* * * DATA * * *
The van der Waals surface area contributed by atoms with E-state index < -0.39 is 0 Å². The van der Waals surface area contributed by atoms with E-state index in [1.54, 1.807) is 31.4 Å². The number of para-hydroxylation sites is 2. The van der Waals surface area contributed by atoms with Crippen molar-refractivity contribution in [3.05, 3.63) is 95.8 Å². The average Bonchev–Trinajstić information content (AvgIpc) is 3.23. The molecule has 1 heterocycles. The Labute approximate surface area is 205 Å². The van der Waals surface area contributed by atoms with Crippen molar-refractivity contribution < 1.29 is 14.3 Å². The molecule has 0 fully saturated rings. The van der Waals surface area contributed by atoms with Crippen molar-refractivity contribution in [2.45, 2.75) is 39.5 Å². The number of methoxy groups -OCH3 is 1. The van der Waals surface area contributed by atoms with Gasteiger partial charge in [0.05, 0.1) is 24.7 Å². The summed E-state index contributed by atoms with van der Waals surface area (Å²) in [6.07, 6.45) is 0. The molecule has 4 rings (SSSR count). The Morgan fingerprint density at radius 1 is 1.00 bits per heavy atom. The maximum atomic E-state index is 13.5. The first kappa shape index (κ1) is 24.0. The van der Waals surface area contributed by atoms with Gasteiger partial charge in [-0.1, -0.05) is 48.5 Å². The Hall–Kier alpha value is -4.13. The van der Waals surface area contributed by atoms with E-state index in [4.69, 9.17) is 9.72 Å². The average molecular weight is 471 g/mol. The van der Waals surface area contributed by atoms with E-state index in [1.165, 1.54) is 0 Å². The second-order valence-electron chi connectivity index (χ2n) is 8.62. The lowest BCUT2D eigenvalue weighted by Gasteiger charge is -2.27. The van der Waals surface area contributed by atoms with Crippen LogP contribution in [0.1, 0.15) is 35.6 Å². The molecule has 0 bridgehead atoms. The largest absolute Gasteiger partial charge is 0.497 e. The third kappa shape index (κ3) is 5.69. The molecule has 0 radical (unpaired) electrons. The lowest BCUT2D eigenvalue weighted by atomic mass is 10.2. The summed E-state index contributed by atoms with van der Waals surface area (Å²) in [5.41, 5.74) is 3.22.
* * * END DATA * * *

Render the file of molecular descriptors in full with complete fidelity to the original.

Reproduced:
The van der Waals surface area contributed by atoms with E-state index < -0.39 is 0 Å². The van der Waals surface area contributed by atoms with E-state index in [1.54, 1.807) is 31.4 Å². The number of para-hydroxylation sites is 2. The van der Waals surface area contributed by atoms with Crippen molar-refractivity contribution in [3.05, 3.63) is 95.8 Å². The average Bonchev–Trinajstić information content (AvgIpc) is 3.23. The molecule has 1 heterocycles. The Labute approximate surface area is 205 Å². The van der Waals surface area contributed by atoms with Crippen molar-refractivity contribution < 1.29 is 14.3 Å². The molecule has 0 fully saturated rings. The van der Waals surface area contributed by atoms with Crippen molar-refractivity contribution in [2.45, 2.75) is 39.5 Å². The number of methoxy groups -OCH3 is 1. The van der Waals surface area contributed by atoms with Gasteiger partial charge in [0.05, 0.1) is 24.7 Å². The summed E-state index contributed by atoms with van der Waals surface area (Å²) in [6.07, 6.45) is 0. The molecule has 4 rings (SSSR count). The Morgan fingerprint density at radius 1 is 1.00 bits per heavy atom. The maximum atomic E-state index is 13.5. The first kappa shape index (κ1) is 24.0. The van der Waals surface area contributed by atoms with Gasteiger partial charge in [-0.1, -0.05) is 48.5 Å². The Hall–Kier alpha value is -4.13. The van der Waals surface area contributed by atoms with E-state index in [4.69, 9.17) is 9.72 Å². The average molecular weight is 471 g/mol. The van der Waals surface area contributed by atoms with E-state index in [1.165, 1.54) is 0 Å². The second-order valence-electron chi connectivity index (χ2n) is 8.62. The lowest BCUT2D eigenvalue weighted by Gasteiger charge is -2.27. The van der Waals surface area contributed by atoms with Crippen LogP contribution in [0.1, 0.15) is 35.6 Å². The molecule has 0 bridgehead atoms. The largest absolute Gasteiger partial charge is 0.497 e. The third kappa shape index (κ3) is 5.69. The molecule has 0 radical (unpaired) electrons. The lowest BCUT2D eigenvalue weighted by atomic mass is 10.2. The summed E-state index contributed by atoms with van der Waals surface area (Å²) in [5.41, 5.74) is 3.22.